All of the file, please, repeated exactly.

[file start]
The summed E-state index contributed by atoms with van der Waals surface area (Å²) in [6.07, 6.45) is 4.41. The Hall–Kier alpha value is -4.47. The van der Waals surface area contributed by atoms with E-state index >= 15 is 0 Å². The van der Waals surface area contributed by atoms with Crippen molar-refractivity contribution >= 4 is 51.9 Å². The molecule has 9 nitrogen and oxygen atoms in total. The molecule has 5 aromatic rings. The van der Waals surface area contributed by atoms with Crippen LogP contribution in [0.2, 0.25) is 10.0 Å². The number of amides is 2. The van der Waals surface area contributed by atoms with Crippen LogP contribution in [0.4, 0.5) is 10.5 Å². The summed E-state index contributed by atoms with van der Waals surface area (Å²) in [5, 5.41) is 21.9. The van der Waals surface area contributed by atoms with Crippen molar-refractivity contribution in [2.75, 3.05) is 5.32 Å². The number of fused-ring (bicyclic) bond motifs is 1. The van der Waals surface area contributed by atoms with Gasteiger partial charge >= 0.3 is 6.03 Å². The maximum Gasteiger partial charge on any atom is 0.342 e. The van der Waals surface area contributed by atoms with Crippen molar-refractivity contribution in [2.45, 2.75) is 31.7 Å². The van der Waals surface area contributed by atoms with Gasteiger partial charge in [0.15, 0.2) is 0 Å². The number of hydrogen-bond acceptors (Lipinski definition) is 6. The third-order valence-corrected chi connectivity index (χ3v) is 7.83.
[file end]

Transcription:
The summed E-state index contributed by atoms with van der Waals surface area (Å²) in [6.07, 6.45) is 4.41. The Hall–Kier alpha value is -4.47. The van der Waals surface area contributed by atoms with E-state index >= 15 is 0 Å². The van der Waals surface area contributed by atoms with Crippen molar-refractivity contribution >= 4 is 51.9 Å². The molecule has 9 nitrogen and oxygen atoms in total. The molecule has 5 aromatic rings. The van der Waals surface area contributed by atoms with Crippen LogP contribution in [0.2, 0.25) is 10.0 Å². The number of amides is 2. The van der Waals surface area contributed by atoms with Crippen LogP contribution in [0.4, 0.5) is 10.5 Å². The summed E-state index contributed by atoms with van der Waals surface area (Å²) in [5, 5.41) is 21.9. The van der Waals surface area contributed by atoms with Crippen molar-refractivity contribution in [2.75, 3.05) is 5.32 Å². The number of fused-ring (bicyclic) bond motifs is 1. The van der Waals surface area contributed by atoms with Gasteiger partial charge >= 0.3 is 6.03 Å². The maximum Gasteiger partial charge on any atom is 0.342 e. The van der Waals surface area contributed by atoms with Crippen molar-refractivity contribution in [2.45, 2.75) is 31.7 Å². The van der Waals surface area contributed by atoms with Gasteiger partial charge in [0.15, 0.2) is 0 Å². The number of hydrogen-bond acceptors (Lipinski definition) is 6. The third-order valence-corrected chi connectivity index (χ3v) is 7.83.